My Favorite Southern Expressions
Straight From the Southern Belle's Repetoir
- Eat up with the dumb-ass
- Balls to the walls
- People would look at my feet all the time...to see if I was barefoot.
- Older than dirt
- gimme some sugar
- You goin Jukin tonight?
- He sure is puny
- She treats me like the red headed stepchild
- Take your head out of your ass
- Yont to (you want to)
- butter my butt and call me a biscuit
- I'll be there, if the Lord's willin and the creek don't rise
- full as a tick
- No one wants to be the turd in the punchbowl
- That one's as mean as a yard dog
- Flat as a flitter
- Hell's bells
- Lower than a snake's belly
- She looks like she's been rode hard and put up wet
- Right as rain
- yont to (you want to)
- Slicker than snot
- I'm Hongray (I'm hungry)
- tow up from the flow up (tore up from the floor up)
Wanted: Translator Fluent in Mississippi
When I first arrived in Mississippi I had a difficult time with the dialect, while the natives had difficulty with my dialect (Canadian English). I know I spoke rather quickly, and us Canadians shorten up the O sound, while Mississippians elongate the O sound. It took me a while to learn to slow my speech so people could understand me, or at least follow what I was trying to say.
When my then boyfriend (now my wonderful husband) came to visit me (he was still living in Canada) I actually had to interpret for him. Our first trip to McDonald's was hilarious the poor man had no idea what the cashier was saying to him. Now he has a thicker southern accent than I do. You tend to pick up the habit of speaking in the regional dialect when you have been in Mississippi a while. I suppose out of survival. You don't want to sound too much like a "Yank". However, you can't fool a Mississippian, no matter how much of an accent you put on.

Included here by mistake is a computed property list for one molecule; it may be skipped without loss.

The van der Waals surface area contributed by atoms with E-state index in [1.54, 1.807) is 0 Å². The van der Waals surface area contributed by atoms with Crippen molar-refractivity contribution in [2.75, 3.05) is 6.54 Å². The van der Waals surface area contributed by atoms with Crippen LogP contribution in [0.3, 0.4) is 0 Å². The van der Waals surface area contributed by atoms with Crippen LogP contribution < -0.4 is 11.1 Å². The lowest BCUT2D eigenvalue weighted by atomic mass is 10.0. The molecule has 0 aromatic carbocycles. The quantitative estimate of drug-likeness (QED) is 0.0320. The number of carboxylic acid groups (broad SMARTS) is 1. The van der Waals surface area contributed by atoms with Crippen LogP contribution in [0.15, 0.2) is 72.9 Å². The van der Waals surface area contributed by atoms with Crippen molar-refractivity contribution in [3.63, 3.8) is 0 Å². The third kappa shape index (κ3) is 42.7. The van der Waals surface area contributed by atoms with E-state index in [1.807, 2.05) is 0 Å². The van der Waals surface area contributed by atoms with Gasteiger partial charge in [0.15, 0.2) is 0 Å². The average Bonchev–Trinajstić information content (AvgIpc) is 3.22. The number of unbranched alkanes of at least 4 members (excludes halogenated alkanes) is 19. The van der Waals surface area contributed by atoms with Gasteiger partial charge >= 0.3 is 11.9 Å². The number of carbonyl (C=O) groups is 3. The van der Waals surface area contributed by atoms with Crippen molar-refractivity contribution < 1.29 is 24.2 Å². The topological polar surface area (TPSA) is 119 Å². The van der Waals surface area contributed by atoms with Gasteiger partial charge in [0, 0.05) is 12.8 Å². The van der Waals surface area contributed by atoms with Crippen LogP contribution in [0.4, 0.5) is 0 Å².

I am still struck with awe when I hear a "gracious southern belle" drawl a greeting. Being a big fan of the movie "Gone with the Wind" long before I ever moved to Mississippi, I never tire of hearing someone who has that old fashioned southern accent.
Being in the healthcare field I work mostly with women. A lot of my patient's are elderly females. There are several different dialects I have noticed. I also have noted that certain people from certain towns have different dialects. Some are very proper, and some just down right "country". The country dialect is the one I get the most amusement from. Remember the show "Hee Haw" and the character "Minnie Pearl". There is not a day goes by that I don't meet up with a "Minnie Pearl" type character. There is no shortage of humorous anecdotes on any given day at work.
I live in a suburb of Jackson, Mississippi. It's quiet, and my neighbors are wonderful. Everyone you meet on the street always speaks or waves. The Hospitality is second to none in my opinion. No hustle and bustle just the slow deliberate southern way.
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